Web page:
Submission sent to minister ‘to resolve Level 5 difficulties for farmers and marts’

A detailed submission has been sent to the Minister for Agriculture to resolve the difficulties for farmers and marts operating under the current Level 5 restrictions, according to the Irish Farmers’ Association (IFA).

Over 450,000 cattle are traded through the marts in the October to December period, the association says.

385,000 of these cattle were sold in October and November in 2019, with weanling sales the main driver of numbers, it was added.

The association highlighted the movements of cattle from the 2019 AIMS Annual Report through the below chart.

Commenting, IFA president Tim Cullinan said: “This is a critical time of year for our suckler, beef and sheep farmers in the market place and it is vital the mart sales function in a manner that is as open, transparent and competitive as possible over the next number of weeks.”

Acknowledging the efforts made by Minister for Agriculture, Food and the Marine Charlie McConalogue and the department to ensure the marts remain operational during the Level 5 restrictions, Cullinan said the option to hold cattle doesn’t exist for the majority of farmers selling at this time of year.

He said any disruption to the marketing of these animals can have very serious consequences in terms of animal health, welfare and crucially income for the farmers involved in what is a low-income sector.

The president said the online bidding system has bedded down well in some marts as a supplementary system to a presence of buyers in the ring.

However, there are huge concerns about marts operating exclusively under this system, and in particular at this time of year when throughput is at peak numbers, he said.

The IFA has set out some key points in the submission to the minister in seeking the facilitation of controlled numbers of buyers at the ringside.

These include the following:
  • Suckler, beef and sheep farmers are heavily dependent on an effective mart system at this time of year;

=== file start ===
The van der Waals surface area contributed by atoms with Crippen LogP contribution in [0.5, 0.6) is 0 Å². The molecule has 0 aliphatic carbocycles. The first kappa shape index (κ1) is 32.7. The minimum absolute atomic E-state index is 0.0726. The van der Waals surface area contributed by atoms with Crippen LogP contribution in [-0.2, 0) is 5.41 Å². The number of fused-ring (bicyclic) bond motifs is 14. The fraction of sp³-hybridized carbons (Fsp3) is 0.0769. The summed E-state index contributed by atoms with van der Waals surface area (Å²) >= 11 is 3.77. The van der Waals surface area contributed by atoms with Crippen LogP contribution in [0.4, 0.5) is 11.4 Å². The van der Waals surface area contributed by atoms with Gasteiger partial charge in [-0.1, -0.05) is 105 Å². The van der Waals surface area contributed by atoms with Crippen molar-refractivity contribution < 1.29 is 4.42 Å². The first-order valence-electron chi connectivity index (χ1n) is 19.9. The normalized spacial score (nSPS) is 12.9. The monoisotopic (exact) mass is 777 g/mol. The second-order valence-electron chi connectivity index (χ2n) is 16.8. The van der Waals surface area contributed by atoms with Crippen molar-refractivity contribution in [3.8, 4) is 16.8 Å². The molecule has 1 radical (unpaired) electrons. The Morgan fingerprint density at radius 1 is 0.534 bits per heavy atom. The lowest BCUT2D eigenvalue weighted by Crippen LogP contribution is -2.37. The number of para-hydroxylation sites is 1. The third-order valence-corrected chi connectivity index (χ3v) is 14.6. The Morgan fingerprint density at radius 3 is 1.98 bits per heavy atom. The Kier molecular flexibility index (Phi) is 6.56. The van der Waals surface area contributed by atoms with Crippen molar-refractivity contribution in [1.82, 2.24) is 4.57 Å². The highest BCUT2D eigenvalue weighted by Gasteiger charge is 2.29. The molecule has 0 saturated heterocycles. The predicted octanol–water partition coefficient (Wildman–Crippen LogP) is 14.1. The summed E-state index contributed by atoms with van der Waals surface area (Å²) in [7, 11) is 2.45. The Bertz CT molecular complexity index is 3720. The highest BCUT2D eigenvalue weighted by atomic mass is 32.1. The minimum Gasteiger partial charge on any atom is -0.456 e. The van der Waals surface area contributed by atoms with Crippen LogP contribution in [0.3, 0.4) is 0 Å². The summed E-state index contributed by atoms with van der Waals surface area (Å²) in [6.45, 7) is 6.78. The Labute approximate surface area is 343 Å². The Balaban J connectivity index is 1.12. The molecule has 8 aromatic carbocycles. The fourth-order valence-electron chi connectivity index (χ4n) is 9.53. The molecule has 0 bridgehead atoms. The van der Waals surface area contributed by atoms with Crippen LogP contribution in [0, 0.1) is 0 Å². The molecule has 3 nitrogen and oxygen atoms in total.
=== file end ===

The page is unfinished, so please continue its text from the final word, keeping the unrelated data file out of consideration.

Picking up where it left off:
• The platforms being used to run sales have been working well, but what happened on Saturday when one of the online systems went down shows the risk of operating using this system alone;
  • Poor-quality broadband is also a contributor to the difficulties for marts and farmer buyers with an exclusive on-line sales system;
  • Not all buyers are comfortable using this system and there is a concern that they will not be active bidders. This could reduce the number of bidders and affect the integrity of the market;
  • Mart rings are generally very spacious, with high roofs and numerous openings with good airflow.

Against this background, the IFA has again called for the facilitation of a strictly limited number of buyers around the ring, with full government guidelines for social distancing and the wearing of masks applied.

IFA Livestock Committee chairman Brendan Golden said: “We recognise this is a difficult time for all businesses, but given the essential nature of providing an effective market outlet for cattle and sheep at this time of year and the consequences of this not being available.

The current measures must be reviewed and a limited number of buyers must be allowed at the ringside to ensure sales proceed and the market functions in as open and transparent a means as is possible.

Farmers have played their part in the national efforts to-date in dealing with this pandemic and will continue to do so in a safe and responsible manner, the chairman concluded.